(Worth reading article about how blurring the lines between skepticism and falsehoods created the post-truth. Are philosophers responsible for this? f. sheikh)
Interview of Julian Baggani, Author of many books, by 3:AM Magazine
3:AM: A Short History of Truth, should help us endure the apparent crisis of truth. You write: ‘If there is a crisis of truth in the world today, the root of the problem is not the inadequacy of philosophical theories of truth.’ Yet, you suggest philosophers aren’t entirely blameless in that crisis, how so?
JB: To a certain extent all philosophers have been involved in a systematic questioning that undermines confidence and certainty. Philosophy as a whole unleashed skeptical forces which, outside of the tightly controlled environment of a rigorous philosophical debate, led a lot of people to throw their hands up in despair and think ‘what’s the point?’. A lot of the public perception of philosophy is that it leaves you with no answers, and more confused than you were at the beginning.
More specifically, there have been a number of philosophers – perhaps more in continental Europe than in Britain – who have reveled in the dismantling of truth. I think they did so with good ethical motives, and for good philosophical reasons. I can see the sense in what they were talking about; the idea that, as a matter of fact, truth is often claimed by elites in order to further certain agendas. They crowd-out alternative perspectives – particularly those of the powerless. But the undermining of truth contributed – in the weird, indirect way that philosophy contributes to the culture – to a rejection of the idea of truth as having any kind of proper meaning at all.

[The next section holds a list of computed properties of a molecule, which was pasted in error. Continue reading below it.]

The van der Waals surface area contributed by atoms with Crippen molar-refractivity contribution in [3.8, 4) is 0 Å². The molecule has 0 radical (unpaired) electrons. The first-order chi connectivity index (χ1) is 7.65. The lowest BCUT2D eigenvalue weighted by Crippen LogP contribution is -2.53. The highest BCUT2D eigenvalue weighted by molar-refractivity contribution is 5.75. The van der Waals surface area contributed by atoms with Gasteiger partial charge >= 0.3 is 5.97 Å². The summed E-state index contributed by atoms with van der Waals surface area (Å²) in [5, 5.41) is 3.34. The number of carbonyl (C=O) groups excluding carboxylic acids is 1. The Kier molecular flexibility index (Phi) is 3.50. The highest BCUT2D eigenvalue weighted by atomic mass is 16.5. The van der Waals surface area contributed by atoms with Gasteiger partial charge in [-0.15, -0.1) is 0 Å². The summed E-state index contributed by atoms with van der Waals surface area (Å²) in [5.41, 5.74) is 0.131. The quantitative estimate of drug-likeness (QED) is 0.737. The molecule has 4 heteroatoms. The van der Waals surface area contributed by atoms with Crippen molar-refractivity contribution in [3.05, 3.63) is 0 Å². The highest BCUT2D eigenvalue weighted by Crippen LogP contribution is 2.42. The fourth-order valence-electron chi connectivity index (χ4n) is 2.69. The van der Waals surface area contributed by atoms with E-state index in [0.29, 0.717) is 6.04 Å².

I think a lot of these people, Foucault for instance, would have been horrified that Trump has emerged as a person taking advantage of this skepticism. But that is what happened. It’s a wake-up call.
3:AM: The book is structured in terms of different brands of truth – encouraging a more nuanced understanding of truth. Are you combatting the misappropriation of those skeptical ideas?
JB: I thought the one thing that wouldn’t be useful in addressing the issue would be to give people sketches of the dominant competing theories of truth. I didn’t think that was where the problem was. By the time I’d finished the first draft I realized what I was really saying was: more than having the right theory, it’s important to have the right attitudes towards truth.
This is exactly what Bernard Williams said in his Truth and Truthfulness: An Essay in Genealogy (Princeton 2002). There are these virtues of truth, which he identified as sincerity and accuracy. Williams’ view was: if you begin with a sincere desire to arrive at the truth and you are as scrupulous as possible about trying to get your facts straight, then you have a basis for arriving at a more truthful conception of the world. I think that’s right – and I’d broaden it out a bit to include other virtues (e.g. skepticism, rather than cynicism).